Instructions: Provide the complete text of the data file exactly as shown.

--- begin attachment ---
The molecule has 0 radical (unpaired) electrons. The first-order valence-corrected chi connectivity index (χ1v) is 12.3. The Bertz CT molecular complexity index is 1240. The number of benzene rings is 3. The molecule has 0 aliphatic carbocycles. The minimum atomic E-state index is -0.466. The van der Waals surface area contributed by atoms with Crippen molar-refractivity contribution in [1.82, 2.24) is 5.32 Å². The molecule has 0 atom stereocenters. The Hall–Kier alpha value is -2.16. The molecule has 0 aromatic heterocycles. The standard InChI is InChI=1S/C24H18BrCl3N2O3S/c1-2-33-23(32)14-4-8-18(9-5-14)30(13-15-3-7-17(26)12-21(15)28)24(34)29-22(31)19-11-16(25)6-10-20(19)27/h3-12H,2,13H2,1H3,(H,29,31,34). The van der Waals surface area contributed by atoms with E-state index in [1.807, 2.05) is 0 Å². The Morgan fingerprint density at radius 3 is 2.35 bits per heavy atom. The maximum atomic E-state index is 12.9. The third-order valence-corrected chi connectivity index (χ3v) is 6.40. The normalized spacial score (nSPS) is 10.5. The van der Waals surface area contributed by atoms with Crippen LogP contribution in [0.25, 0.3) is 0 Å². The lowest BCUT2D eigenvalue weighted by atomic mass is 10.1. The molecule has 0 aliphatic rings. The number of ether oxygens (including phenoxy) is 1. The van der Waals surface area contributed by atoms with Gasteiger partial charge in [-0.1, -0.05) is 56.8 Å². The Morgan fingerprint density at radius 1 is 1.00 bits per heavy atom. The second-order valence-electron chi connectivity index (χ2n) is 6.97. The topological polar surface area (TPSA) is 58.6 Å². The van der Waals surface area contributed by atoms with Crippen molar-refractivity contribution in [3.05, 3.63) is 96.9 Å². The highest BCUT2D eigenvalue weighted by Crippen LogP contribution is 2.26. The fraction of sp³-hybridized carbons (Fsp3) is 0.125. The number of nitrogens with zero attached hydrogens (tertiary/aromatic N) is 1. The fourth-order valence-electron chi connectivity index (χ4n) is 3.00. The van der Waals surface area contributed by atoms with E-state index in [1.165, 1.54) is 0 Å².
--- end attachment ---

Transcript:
The molecule has 0 radical (unpaired) electrons. The first-order valence-corrected chi connectivity index (χ1v) is 12.3. The Bertz CT molecular complexity index is 1240. The number of benzene rings is 3. The molecule has 0 aliphatic carbocycles. The minimum atomic E-state index is -0.466. The van der Waals surface area contributed by atoms with Crippen molar-refractivity contribution in [1.82, 2.24) is 5.32 Å². The molecule has 0 atom stereocenters. The Hall–Kier alpha value is -2.16. The molecule has 0 aromatic heterocycles. The standard InChI is InChI=1S/C24H18BrCl3N2O3S/c1-2-33-23(32)14-4-8-18(9-5-14)30(13-15-3-7-17(26)12-21(15)28)24(34)29-22(31)19-11-16(25)6-10-20(19)27/h3-12H,2,13H2,1H3,(H,29,31,34). The van der Waals surface area contributed by atoms with E-state index in [1.807, 2.05) is 0 Å². The Morgan fingerprint density at radius 3 is 2.35 bits per heavy atom. The maximum atomic E-state index is 12.9. The third-order valence-corrected chi connectivity index (χ3v) is 6.40. The normalized spacial score (nSPS) is 10.5. The van der Waals surface area contributed by atoms with Crippen LogP contribution in [0.25, 0.3) is 0 Å². The lowest BCUT2D eigenvalue weighted by atomic mass is 10.1. The molecule has 0 aliphatic rings. The number of ether oxygens (including phenoxy) is 1. The van der Waals surface area contributed by atoms with Gasteiger partial charge in [-0.1, -0.05) is 56.8 Å². The Morgan fingerprint density at radius 1 is 1.00 bits per heavy atom. The second-order valence-electron chi connectivity index (χ2n) is 6.97. The topological polar surface area (TPSA) is 58.6 Å². The van der Waals surface area contributed by atoms with Crippen molar-refractivity contribution in [3.05, 3.63) is 96.9 Å². The highest BCUT2D eigenvalue weighted by Crippen LogP contribution is 2.26. The fraction of sp³-hybridized carbons (Fsp3) is 0.125. The number of nitrogens with zero attached hydrogens (tertiary/aromatic N) is 1. The fourth-order valence-electron chi connectivity index (χ4n) is 3.00. The van der Waals surface area contributed by atoms with E-state index in [1.165, 1.54) is 0 Å².